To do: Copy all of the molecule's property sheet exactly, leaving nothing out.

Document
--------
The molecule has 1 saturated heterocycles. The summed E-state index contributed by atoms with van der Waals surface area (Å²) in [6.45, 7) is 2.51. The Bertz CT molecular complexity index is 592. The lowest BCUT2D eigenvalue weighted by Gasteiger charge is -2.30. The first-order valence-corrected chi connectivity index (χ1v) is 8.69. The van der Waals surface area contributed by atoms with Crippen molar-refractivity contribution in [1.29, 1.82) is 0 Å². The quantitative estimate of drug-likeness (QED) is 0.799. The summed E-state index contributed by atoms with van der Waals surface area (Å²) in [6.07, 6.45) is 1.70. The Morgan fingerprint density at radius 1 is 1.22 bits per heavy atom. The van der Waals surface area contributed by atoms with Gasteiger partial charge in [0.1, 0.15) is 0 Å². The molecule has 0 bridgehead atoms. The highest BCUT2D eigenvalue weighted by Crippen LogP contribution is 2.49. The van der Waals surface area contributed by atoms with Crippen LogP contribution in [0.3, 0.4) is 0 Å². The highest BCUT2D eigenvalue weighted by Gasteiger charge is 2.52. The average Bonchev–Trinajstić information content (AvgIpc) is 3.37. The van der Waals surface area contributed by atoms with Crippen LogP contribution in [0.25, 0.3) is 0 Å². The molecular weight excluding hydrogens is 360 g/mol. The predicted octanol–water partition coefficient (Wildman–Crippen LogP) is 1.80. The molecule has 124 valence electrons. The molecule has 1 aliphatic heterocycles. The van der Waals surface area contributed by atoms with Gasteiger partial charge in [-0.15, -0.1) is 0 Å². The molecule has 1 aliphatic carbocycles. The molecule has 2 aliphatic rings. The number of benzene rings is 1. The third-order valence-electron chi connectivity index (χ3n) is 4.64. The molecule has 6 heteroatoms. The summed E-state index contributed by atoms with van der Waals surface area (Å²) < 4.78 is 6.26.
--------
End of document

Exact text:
The molecule has 1 saturated heterocycles. The summed E-state index contributed by atoms with van der Waals surface area (Å²) in [6.45, 7) is 2.51. The Bertz CT molecular complexity index is 592. The lowest BCUT2D eigenvalue weighted by Gasteiger charge is -2.30. The first-order valence-corrected chi connectivity index (χ1v) is 8.69. The van der Waals surface area contributed by atoms with Crippen molar-refractivity contribution in [1.29, 1.82) is 0 Å². The quantitative estimate of drug-likeness (QED) is 0.799. The summed E-state index contributed by atoms with van der Waals surface area (Å²) in [6.07, 6.45) is 1.70. The Morgan fingerprint density at radius 1 is 1.22 bits per heavy atom. The van der Waals surface area contributed by atoms with Gasteiger partial charge in [0.1, 0.15) is 0 Å². The molecule has 0 bridgehead atoms. The highest BCUT2D eigenvalue weighted by Crippen LogP contribution is 2.49. The van der Waals surface area contributed by atoms with Crippen LogP contribution in [0.3, 0.4) is 0 Å². The highest BCUT2D eigenvalue weighted by Gasteiger charge is 2.52. The average Bonchev–Trinajstić information content (AvgIpc) is 3.37. The van der Waals surface area contributed by atoms with Crippen LogP contribution in [0.25, 0.3) is 0 Å². The molecular weight excluding hydrogens is 360 g/mol. The predicted octanol–water partition coefficient (Wildman–Crippen LogP) is 1.80. The molecule has 124 valence electrons. The molecule has 1 aliphatic heterocycles. The van der Waals surface area contributed by atoms with Gasteiger partial charge in [-0.15, -0.1) is 0 Å². The molecule has 1 aliphatic carbocycles. The molecule has 2 aliphatic rings. The number of benzene rings is 1. The third-order valence-electron chi connectivity index (χ3n) is 4.64. The molecule has 6 heteroatoms. The summed E-state index contributed by atoms with van der Waals surface area (Å²) < 4.78 is 6.26.